By Stephen Young
By Stephen Young
By Stephen Young
By Jim Schutze
By Rachel Watts
By Lauren Drewes Daniels
Such displays give weight to the gamer polls conducted by WWII Online itself, one of which suggests nearly half the WWII Online community values the friendships they develop with other gamers more than the game play itself.
"There's a culture that grows inside this game that's phenomenal," Corey says. "You take Internet cultures, which are pretty established at this point, and then you put them in an environment where it's person vs. person or person in concert with person against another person, and it just blossoms. We have a pretty deep community going on, and we didn't have to do anything. We just basically gave them a sandbox to play in."
Madurai piloted his wooden Fairmile B Type Motor Launch (sort of a slow PT boat without torpedoes) in a convoy up from the Antwerp docks; he was escorting several troop-carrying boats. It was early morning, plenty of light for enemy aircraft to show up, so tension was high.
Soon enough, one attacked. Madurai was on his game that day, successfully repelling an air attack with the ship's 20mm guns. But in the narrow canal between Antwerp and Bergen, German boats were waiting on the northern end. The boat ahead of Madurai's took blasts from close range, but meanwhile Madurai and his crew sank three enemy ships. Now, with Bergen in sight, Madurai shelled the town from close range, doing doughnuts in the bay to keep the defenders' attention fixed while the transports rolled up unscathed and unloaded their troops. Mission accomplished in two hours 13 minutes, no casualties, with only a few bullet holes in the ship's plywood.
Madurai--in the real world known as Stephen Blount, who recently moved from Dallas to Oakland--counts this mission as his greatest success in the nearly two years he's been playing. This for a lifetime military buff who knows the difference--and similarities--between virtual and real battlefields. Blount had two uncles who flew in Vietnam. He himself was in the Navy during the first Gulf War. "Other kids went to rock concerts," he says. "I went to air shows. We all came back hard of hearing with a new T-shirt."
He, like most of the gamers and the staff at Cornered Rat, have opinions on the current war in Iraq and the odd reality of playing a game with tanks and airplanes doing battle while a real one rages in downtown Baghdad. They stress that there are as many differences as similarities, even in terms of planning and tactics.
The greatest similarity, in fact, may be in the French-bashing that goes on--more good-naturedly in the game than in many areas within the United States. And it's not new. During early game-design talks, Chris Sherland recalls fielding the suggestion that they model the French resistance so players could join it. "And we had to remind them, hey, in our game, the French haven't lost yet," Sherland says, laughing. "They get another shot at it. Don't give up so easy!"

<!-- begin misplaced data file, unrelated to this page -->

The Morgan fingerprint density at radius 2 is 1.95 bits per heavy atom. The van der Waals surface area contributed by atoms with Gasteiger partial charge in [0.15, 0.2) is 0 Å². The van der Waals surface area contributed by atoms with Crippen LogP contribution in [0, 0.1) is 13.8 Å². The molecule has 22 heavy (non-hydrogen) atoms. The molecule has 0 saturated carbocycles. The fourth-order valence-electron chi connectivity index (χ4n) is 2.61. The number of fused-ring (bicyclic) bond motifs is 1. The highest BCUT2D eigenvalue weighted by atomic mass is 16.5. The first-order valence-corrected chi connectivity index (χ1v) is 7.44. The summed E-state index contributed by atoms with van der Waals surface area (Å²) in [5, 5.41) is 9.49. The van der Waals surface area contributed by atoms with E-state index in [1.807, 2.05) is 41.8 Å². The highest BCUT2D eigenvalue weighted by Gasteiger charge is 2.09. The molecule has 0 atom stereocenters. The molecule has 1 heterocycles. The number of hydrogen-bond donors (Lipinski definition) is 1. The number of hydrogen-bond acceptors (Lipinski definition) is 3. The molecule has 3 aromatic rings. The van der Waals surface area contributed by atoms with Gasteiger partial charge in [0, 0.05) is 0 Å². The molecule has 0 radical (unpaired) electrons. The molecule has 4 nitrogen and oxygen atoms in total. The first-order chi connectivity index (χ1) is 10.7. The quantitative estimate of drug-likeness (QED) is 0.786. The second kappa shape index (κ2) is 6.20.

"But there are things about our game that mirror real life more than other games," Baldwin says. "In our game, you get a rush just standing in a field with no one around. You're alone, and when you're alone in this game, just like in real life, that's when you're most scared."
It takes only a glance at the current cover headline of Business Week ("The Doctrine of Digital War") to see there is more than a cursory overlap between the virtual and real battlefield. As noted this week in The New York Times, "The possibilities of networked computers, combined with an increasingly remote-controlled military like the one Donald H. Rumsfeld has vowed to build, has spurred increase in adapting the architecture of multiplayer games like Everquest and Ultima to create a 'persistent world' for training and perhaps more." In fact, this is already going on, to an extent. The makers of Operation Flashpoint, a competitor to World War II Online, helped turn the game into a simulation used by the Marines called, elegantly enough, Virtual Battlefield System 1.
The crossover between the military and video-game worlds is increasingly thorough. Examples are legion: There is the free-to-download Internet game America's Army, an $8 million effort created by the U.S. Army to aid in recruiting that has been downloaded more than 1.5 million times; since February, the U.S. Army Infantry School at Fort Benning, Georgia, has been using a game called Full Spectrum Command to teach infantry captains; recent game releases include SOCOM: U.S. Navy SEALs and Conflict: Desert Storm; the controls of the real Navy SEALs' new Mark V boat closely resemble a video-game joystick; and the controls for the Stryker, an autonomous robotic vehicle being tested at Fort Bliss, Texas, were designed to be like those of a video game, so they would be easy for young, computer-savvy recruits to operate.
But 4th Infantry Colonel John Antal says the usefulness of video-game-like training in virtual battlefields is useful, but military or gaming enthusiasts who suggest its importance is increasing don't understand real warfare.